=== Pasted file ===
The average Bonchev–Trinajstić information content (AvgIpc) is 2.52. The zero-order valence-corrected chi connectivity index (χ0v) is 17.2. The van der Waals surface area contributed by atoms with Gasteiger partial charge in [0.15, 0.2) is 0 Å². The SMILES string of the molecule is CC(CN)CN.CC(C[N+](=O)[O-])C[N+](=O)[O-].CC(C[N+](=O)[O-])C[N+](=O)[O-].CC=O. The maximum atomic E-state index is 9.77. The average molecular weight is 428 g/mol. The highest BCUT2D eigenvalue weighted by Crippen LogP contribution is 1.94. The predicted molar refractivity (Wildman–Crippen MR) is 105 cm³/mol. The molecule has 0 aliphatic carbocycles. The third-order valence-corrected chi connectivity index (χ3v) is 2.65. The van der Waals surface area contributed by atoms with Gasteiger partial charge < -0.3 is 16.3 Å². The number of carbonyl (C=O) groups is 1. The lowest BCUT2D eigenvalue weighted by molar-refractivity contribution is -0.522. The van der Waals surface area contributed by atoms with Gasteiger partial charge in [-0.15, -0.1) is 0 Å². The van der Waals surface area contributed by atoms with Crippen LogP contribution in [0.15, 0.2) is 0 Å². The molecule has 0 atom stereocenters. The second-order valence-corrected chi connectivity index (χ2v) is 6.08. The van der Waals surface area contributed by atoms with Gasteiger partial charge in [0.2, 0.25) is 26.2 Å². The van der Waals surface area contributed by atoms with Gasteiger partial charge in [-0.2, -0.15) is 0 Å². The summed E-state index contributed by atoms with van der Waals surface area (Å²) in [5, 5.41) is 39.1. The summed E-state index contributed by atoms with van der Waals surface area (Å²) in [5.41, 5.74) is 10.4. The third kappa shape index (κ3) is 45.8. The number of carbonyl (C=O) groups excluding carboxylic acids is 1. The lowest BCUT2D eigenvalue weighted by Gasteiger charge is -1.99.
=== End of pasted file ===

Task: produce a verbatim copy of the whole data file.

The average Bonchev–Trinajstić information content (AvgIpc) is 2.52. The zero-order valence-corrected chi connectivity index (χ0v) is 17.2. The van der Waals surface area contributed by atoms with Gasteiger partial charge in [0.15, 0.2) is 0 Å². The SMILES string of the molecule is CC(CN)CN.CC(C[N+](=O)[O-])C[N+](=O)[O-].CC(C[N+](=O)[O-])C[N+](=O)[O-].CC=O. The maximum atomic E-state index is 9.77. The average molecular weight is 428 g/mol. The highest BCUT2D eigenvalue weighted by Crippen LogP contribution is 1.94. The predicted molar refractivity (Wildman–Crippen MR) is 105 cm³/mol. The molecule has 0 aliphatic carbocycles. The third-order valence-corrected chi connectivity index (χ3v) is 2.65. The van der Waals surface area contributed by atoms with Gasteiger partial charge < -0.3 is 16.3 Å². The number of carbonyl (C=O) groups is 1. The lowest BCUT2D eigenvalue weighted by molar-refractivity contribution is -0.522. The van der Waals surface area contributed by atoms with Gasteiger partial charge in [-0.15, -0.1) is 0 Å². The van der Waals surface area contributed by atoms with Crippen LogP contribution in [0.15, 0.2) is 0 Å². The molecule has 0 atom stereocenters. The second-order valence-corrected chi connectivity index (χ2v) is 6.08. The van der Waals surface area contributed by atoms with Gasteiger partial charge in [0.2, 0.25) is 26.2 Å². The van der Waals surface area contributed by atoms with Gasteiger partial charge in [-0.2, -0.15) is 0 Å². The summed E-state index contributed by atoms with van der Waals surface area (Å²) in [5, 5.41) is 39.1. The summed E-state index contributed by atoms with van der Waals surface area (Å²) in [5.41, 5.74) is 10.4. The third kappa shape index (κ3) is 45.8. The number of carbonyl (C=O) groups excluding carboxylic acids is 1. The lowest BCUT2D eigenvalue weighted by Gasteiger charge is -1.99.